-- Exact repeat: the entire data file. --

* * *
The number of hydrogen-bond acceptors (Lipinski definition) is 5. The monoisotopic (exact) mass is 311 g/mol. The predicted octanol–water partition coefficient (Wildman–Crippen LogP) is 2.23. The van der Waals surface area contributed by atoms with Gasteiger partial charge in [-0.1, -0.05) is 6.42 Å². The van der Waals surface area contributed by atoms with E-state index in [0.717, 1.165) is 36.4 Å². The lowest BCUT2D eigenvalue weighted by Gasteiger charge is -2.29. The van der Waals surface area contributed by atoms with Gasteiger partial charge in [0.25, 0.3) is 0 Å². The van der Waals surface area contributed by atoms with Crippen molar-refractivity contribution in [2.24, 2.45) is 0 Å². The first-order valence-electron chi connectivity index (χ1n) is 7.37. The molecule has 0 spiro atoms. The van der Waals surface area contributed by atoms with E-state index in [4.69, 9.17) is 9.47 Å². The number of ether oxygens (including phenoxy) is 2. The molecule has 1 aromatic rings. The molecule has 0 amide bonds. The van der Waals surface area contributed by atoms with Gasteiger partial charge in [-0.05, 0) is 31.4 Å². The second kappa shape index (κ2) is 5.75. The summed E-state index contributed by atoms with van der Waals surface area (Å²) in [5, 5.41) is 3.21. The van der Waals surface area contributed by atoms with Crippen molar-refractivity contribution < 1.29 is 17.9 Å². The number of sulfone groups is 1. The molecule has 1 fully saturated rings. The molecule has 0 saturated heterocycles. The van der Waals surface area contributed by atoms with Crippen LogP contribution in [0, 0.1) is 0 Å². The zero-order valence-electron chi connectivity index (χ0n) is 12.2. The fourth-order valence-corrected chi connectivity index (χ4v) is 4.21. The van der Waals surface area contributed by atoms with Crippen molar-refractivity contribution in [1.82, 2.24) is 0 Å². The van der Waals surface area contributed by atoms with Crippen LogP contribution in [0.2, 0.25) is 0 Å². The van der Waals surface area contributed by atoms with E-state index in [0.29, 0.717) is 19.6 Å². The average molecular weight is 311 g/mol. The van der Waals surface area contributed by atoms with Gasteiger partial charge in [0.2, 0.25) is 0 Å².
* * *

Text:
The number of hydrogen-bond acceptors (Lipinski definition) is 5. The monoisotopic (exact) mass is 311 g/mol. The predicted octanol–water partition coefficient (Wildman–Crippen LogP) is 2.23. The van der Waals surface area contributed by atoms with Gasteiger partial charge in [-0.1, -0.05) is 6.42 Å². The van der Waals surface area contributed by atoms with E-state index in [0.717, 1.165) is 36.4 Å². The lowest BCUT2D eigenvalue weighted by Gasteiger charge is -2.29. The van der Waals surface area contributed by atoms with Gasteiger partial charge in [0.25, 0.3) is 0 Å². The van der Waals surface area contributed by atoms with Crippen molar-refractivity contribution in [2.24, 2.45) is 0 Å². The first-order valence-electron chi connectivity index (χ1n) is 7.37. The molecule has 0 spiro atoms. The van der Waals surface area contributed by atoms with E-state index in [4.69, 9.17) is 9.47 Å². The number of ether oxygens (including phenoxy) is 2. The molecule has 1 aromatic rings. The molecule has 0 amide bonds. The van der Waals surface area contributed by atoms with Gasteiger partial charge in [-0.05, 0) is 31.4 Å². The second kappa shape index (κ2) is 5.75. The summed E-state index contributed by atoms with van der Waals surface area (Å²) in [5, 5.41) is 3.21. The van der Waals surface area contributed by atoms with Crippen molar-refractivity contribution < 1.29 is 17.9 Å². The number of sulfone groups is 1. The molecule has 1 fully saturated rings. The molecule has 0 saturated heterocycles. The van der Waals surface area contributed by atoms with Crippen LogP contribution in [0, 0.1) is 0 Å². The zero-order valence-electron chi connectivity index (χ0n) is 12.2. The fourth-order valence-corrected chi connectivity index (χ4v) is 4.21. The van der Waals surface area contributed by atoms with Crippen molar-refractivity contribution in [1.82, 2.24) is 0 Å². The van der Waals surface area contributed by atoms with Crippen LogP contribution in [0.2, 0.25) is 0 Å². The van der Waals surface area contributed by atoms with E-state index in [0.29, 0.717) is 19.6 Å². The average molecular weight is 311 g/mol. The van der Waals surface area contributed by atoms with Gasteiger partial charge in [0.2, 0.25) is 0 Å².